July was the hottest month in America ever recorded. It's been in the 100s more times than I can count, the Platte river is full of fish bones, we've bad 1/3" of rain in July, and I saw a zombie downtown. Have some temp and drought maps.
What I've really been awakened to lately, especially as I research the memoir, is just how blind and stupid and stupid and stupid we are. Have it all now and suffer hard later, or get smart now while discovering new ways to live which means some amount of sacrifice. I'm thinking big agriculture, how farmers carved up 24 million acres of land (map) in the last four years--marginal lands, prairies, marshes, woods--for more money. Cash that's guaranteed to them whether the crop grows or not. Farm subsidies are killing us. The American public gives farmers twice what farmers pay in insurance premiums, so there's no risk to planting water-loving corn on the high plains where it's supposed to be dry. And we over produce corn anyway. Sure don't need it for making ethanol, which uses almost as much energy to make as it will provide in your car (switchgrass would be far more sustainable as an ethanol source).
But what about corn for feeding the world? We produce so much corn that it's cheaper for people in Africa to import it than grow it on their own. You can teach a man to fish, or send him fish via FedEx. I spent last week driving along I-80 and in farm fields to see 90% of center pivots spraying water, taking that moisture from streams, ponds, and the quickly vanishing Ogallala aquifer, the largest freshwater underground ocean in the world that's lost 200' in the last century.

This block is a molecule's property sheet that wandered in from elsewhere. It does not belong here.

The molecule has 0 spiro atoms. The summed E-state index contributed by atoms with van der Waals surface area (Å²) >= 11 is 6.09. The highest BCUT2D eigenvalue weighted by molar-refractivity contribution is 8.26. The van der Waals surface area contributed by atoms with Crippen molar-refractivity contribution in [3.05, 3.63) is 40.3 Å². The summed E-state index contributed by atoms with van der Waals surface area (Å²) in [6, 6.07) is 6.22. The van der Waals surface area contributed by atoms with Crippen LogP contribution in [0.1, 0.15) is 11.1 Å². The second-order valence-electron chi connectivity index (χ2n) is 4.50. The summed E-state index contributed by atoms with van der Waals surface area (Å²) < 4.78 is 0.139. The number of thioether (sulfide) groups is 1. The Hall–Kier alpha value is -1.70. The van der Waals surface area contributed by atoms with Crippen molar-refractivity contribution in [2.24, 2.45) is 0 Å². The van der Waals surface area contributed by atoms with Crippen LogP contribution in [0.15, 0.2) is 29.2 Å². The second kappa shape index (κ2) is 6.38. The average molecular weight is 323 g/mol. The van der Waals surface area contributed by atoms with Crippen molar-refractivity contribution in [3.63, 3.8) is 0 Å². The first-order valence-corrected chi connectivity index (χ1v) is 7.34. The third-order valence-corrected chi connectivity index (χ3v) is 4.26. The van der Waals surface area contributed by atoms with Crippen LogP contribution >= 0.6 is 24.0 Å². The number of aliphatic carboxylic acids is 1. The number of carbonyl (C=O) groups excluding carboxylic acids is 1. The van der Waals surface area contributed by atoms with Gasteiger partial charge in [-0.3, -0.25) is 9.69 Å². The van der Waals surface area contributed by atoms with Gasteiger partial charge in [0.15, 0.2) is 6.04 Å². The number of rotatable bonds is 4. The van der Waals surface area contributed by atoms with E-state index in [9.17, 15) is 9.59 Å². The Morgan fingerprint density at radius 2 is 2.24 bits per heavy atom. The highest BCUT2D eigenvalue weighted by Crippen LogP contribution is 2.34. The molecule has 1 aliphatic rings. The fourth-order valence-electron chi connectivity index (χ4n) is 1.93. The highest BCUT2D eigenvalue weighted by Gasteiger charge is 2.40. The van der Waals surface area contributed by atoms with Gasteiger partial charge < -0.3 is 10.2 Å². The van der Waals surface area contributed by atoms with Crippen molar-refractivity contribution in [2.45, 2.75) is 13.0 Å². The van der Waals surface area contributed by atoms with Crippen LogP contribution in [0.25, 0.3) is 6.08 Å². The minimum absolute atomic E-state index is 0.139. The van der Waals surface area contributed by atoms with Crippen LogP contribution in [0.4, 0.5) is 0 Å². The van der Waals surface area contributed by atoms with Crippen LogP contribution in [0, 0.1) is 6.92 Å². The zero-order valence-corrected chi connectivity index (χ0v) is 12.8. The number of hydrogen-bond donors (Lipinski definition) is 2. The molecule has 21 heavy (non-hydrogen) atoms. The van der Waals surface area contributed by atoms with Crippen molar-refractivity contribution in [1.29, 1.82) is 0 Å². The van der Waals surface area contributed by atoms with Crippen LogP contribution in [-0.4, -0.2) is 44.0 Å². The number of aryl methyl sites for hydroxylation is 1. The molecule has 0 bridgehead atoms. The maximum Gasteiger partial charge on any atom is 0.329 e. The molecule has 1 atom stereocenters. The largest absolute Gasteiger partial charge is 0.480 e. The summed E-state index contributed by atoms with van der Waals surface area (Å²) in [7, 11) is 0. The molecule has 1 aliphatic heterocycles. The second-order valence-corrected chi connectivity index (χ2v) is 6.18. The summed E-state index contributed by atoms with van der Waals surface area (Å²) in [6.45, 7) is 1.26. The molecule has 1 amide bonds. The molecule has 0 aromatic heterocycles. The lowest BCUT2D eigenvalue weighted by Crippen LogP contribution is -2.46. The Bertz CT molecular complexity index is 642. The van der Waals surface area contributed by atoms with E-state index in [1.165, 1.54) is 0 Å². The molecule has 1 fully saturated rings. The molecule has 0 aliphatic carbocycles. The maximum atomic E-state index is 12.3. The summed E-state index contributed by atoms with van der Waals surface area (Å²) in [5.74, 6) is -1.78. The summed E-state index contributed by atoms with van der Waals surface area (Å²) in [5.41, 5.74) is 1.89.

We need to take better care of the Plains. We need less monoculture and more crop rotation. We need to avoid a farming bubble like that of the housing crisis. We need to preserve resources unless we truly despise our bratty little kids. Yesterday I read the perfect article outlining all of the above, and saying we won't lose anything at all by being proactive about our farming practices.
You can't count on government to look out for our best interests. I don't know how to change anything--maybe that's me feeling angry and hopeless, or even lazy. Sometimes I feel like there are so many causes I can't pick one, if I were to devote myself to one completely. Ultimately, who you vote for president doesn't matter, or into most any federal office. They are bought and paid for by big companies and their lobbyists. We aren't informed about what's really going on, about how our decisions trickle up to the highest levels, maybe because we don't care or because the a/c just feels too good right now on the couch. My neighbors water their brown lawn every morning and it isn't getting greener--should they be fined the $500 and 6 months in prison for breaking the watering ban? Should companies be taxed for CO2 emissions that are likely contributing to the drought? Should all the foam cornheads be burned?
I guess I woke up feeling "liberal." I consider myself moderate because no one has the right solutions. I'm not an activist. I don't like crowds. I'm not an extrovert so I feel limited in what I'm capable of doing. But I can write. I can scream here, because if I screamed downtown I'd be arrested or put into a straight jacket. I'm CrAzY. I could wear a corncob hat and paint "Corn is Murder" across it. Because I'm beginning to think corn is murder--it's intensive to grow, destroys habitat (new fields, unknown gmo effects, spraying), corn fattens our beef and then us, the ethanol it produces is a joke fuel, high fructose corn syrup is doing god knows what to our bodies and brain synapses and fetal development. What we really need is a $60 million dollar high school football stadium.